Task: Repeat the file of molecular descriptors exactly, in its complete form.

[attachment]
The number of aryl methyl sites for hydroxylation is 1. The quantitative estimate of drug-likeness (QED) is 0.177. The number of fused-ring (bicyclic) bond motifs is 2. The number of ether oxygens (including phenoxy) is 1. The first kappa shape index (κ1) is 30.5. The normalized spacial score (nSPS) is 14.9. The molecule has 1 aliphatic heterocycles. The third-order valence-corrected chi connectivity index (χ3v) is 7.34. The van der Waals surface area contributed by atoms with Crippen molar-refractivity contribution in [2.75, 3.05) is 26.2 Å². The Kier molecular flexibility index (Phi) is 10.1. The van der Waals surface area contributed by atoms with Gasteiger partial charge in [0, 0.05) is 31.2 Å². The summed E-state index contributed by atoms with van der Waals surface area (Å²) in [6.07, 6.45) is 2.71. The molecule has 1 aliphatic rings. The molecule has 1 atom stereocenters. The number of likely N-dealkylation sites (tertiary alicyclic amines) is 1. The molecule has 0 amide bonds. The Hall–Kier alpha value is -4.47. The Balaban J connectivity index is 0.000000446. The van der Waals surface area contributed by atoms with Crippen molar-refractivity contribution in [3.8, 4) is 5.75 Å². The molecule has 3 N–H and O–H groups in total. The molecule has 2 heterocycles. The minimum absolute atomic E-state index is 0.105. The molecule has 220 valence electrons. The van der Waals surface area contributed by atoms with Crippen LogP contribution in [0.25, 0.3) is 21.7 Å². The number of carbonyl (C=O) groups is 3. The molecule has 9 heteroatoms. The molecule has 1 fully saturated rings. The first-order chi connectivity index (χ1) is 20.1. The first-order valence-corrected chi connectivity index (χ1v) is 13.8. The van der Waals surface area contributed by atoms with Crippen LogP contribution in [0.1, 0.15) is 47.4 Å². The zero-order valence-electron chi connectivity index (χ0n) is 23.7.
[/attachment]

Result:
The number of aryl methyl sites for hydroxylation is 1. The quantitative estimate of drug-likeness (QED) is 0.177. The number of fused-ring (bicyclic) bond motifs is 2. The number of ether oxygens (including phenoxy) is 1. The first kappa shape index (κ1) is 30.5. The normalized spacial score (nSPS) is 14.9. The molecule has 1 aliphatic heterocycles. The third-order valence-corrected chi connectivity index (χ3v) is 7.34. The van der Waals surface area contributed by atoms with Crippen molar-refractivity contribution in [2.75, 3.05) is 26.2 Å². The Kier molecular flexibility index (Phi) is 10.1. The van der Waals surface area contributed by atoms with Gasteiger partial charge in [0, 0.05) is 31.2 Å². The summed E-state index contributed by atoms with van der Waals surface area (Å²) in [6.07, 6.45) is 2.71. The molecule has 1 aliphatic rings. The molecule has 1 atom stereocenters. The number of likely N-dealkylation sites (tertiary alicyclic amines) is 1. The molecule has 0 amide bonds. The Hall–Kier alpha value is -4.47. The Balaban J connectivity index is 0.000000446. The van der Waals surface area contributed by atoms with Crippen molar-refractivity contribution in [3.8, 4) is 5.75 Å². The molecule has 3 N–H and O–H groups in total. The molecule has 2 heterocycles. The minimum absolute atomic E-state index is 0.105. The molecule has 220 valence electrons. The van der Waals surface area contributed by atoms with Crippen LogP contribution in [0.25, 0.3) is 21.7 Å². The number of carbonyl (C=O) groups is 3. The molecule has 9 heteroatoms. The molecule has 1 fully saturated rings. The first-order chi connectivity index (χ1) is 20.1. The first-order valence-corrected chi connectivity index (χ1v) is 13.8. The van der Waals surface area contributed by atoms with Crippen LogP contribution in [0.1, 0.15) is 47.4 Å². The zero-order valence-electron chi connectivity index (χ0n) is 23.7.